Gender stereotypes and a lack of confidence are putting girls off maths and science, according to an international study.
Even when young women are good at these subjects at school they are unlikely to pursue careers in these fields, it suggests.
The report by the Organisation for Economic Co-operation and Development (OECD) argues that important social and emotional factors affect pupil’s choices, and warns parents, teachers and employers all have ingrained “biases” that they are passing on to youngsters.
The study used data from international “Pisa” tests in reading, maths and science to examine the gender differences in education.
It found that while many countries have made significant progress in closing the gap in many areas, there are new ones opening up, with young men much more likely to have low levels of skills and academic achievement, which makes them more likely to leave school early.
Across the 64 nations examined, women are much less likely to consider careers in science and maths-based subjects and to have the same self-confidence as boys in these areas.
Overall, fewer than one in 20 girls considers working in science, technology, engineering and maths (Stem), compared to one in five boys, despite the sexes achieving similar results in international science tests. In the UK, boys still have a significant advantage in science, far outperforming girls in the Pisa test compared to many other countries.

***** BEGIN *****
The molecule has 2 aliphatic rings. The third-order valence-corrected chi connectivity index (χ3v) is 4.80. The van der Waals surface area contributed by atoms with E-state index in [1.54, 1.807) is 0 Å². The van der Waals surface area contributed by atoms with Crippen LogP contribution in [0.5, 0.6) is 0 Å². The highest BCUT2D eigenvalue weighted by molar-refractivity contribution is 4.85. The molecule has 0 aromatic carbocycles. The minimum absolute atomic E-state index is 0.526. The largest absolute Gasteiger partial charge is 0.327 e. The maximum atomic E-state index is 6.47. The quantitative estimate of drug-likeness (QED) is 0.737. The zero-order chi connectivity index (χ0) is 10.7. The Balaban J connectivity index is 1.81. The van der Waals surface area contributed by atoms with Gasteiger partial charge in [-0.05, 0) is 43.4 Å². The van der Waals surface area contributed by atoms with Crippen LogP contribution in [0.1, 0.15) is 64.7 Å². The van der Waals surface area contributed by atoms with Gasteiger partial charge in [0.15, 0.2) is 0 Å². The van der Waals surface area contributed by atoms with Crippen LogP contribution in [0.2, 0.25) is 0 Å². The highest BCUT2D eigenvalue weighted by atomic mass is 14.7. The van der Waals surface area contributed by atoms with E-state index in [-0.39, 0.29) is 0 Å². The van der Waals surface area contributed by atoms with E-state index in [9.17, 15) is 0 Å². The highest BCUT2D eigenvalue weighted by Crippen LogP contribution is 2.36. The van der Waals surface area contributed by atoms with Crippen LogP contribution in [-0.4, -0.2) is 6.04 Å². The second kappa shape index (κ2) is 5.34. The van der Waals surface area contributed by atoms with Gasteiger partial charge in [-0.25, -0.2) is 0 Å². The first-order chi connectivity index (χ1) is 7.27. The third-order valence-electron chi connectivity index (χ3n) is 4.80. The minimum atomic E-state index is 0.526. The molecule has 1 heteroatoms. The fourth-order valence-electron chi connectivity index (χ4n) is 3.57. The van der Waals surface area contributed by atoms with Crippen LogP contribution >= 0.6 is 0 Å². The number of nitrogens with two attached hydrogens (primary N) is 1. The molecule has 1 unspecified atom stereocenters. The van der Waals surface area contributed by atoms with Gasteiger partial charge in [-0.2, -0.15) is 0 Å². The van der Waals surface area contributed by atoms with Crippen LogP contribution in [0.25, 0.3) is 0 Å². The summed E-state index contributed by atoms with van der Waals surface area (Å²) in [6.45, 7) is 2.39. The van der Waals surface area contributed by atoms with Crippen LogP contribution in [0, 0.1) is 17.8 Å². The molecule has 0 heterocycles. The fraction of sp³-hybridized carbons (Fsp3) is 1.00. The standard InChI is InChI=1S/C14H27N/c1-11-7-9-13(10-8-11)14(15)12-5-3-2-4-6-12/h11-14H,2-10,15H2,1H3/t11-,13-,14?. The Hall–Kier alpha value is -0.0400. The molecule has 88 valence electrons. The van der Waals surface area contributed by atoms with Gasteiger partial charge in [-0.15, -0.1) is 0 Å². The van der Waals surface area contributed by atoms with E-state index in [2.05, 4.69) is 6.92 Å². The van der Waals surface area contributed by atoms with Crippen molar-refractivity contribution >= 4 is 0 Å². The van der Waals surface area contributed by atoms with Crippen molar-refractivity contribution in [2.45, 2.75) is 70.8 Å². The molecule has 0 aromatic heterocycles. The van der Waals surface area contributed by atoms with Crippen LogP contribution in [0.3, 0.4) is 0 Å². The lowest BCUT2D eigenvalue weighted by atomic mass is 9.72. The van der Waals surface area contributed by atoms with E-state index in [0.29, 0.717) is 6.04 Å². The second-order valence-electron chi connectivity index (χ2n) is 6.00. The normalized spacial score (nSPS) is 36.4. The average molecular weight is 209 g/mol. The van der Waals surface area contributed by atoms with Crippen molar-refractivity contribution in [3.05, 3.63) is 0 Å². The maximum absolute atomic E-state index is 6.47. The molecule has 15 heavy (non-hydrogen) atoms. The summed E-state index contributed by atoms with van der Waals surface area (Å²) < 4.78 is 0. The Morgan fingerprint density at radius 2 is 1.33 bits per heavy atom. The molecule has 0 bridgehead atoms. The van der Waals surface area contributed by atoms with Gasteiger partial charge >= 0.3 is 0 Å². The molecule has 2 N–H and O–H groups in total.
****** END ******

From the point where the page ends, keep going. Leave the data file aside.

Andreas Schleicher, of the OECD, said that boys tend to be much more confident than girls, which is a predictor of what they will do later in life.
“If schools succeed in giving boys and girls equal levels of confidence, we would no longer see gender gaps in learning outcomes,” he said.
Girls are more likely to be anxious about maths, Mr Schleicher said.
The report shows that around 65 per cent of girls are likely to worry that they will find maths classes difficult, compared to just over half of boys, and similar proportions say they worry that they will get bad marks in the subject.
It also reveals that in the UK, the link between self-belief and science scores is more pronounced than in any other country apart from New Zealand.
In general, girls, even those that are high-achieving, tend to under-perform when they are asked to “think like scientists”.
These gaps in self-belief can have a lasting impact, the OECD suggested.
Mr Schleicher said the decisions that girls make at school can affect their pay and job prospects later in life.
“At age 15 you have made important choices that are very, very difficult to change, particularly in the Stem areas.”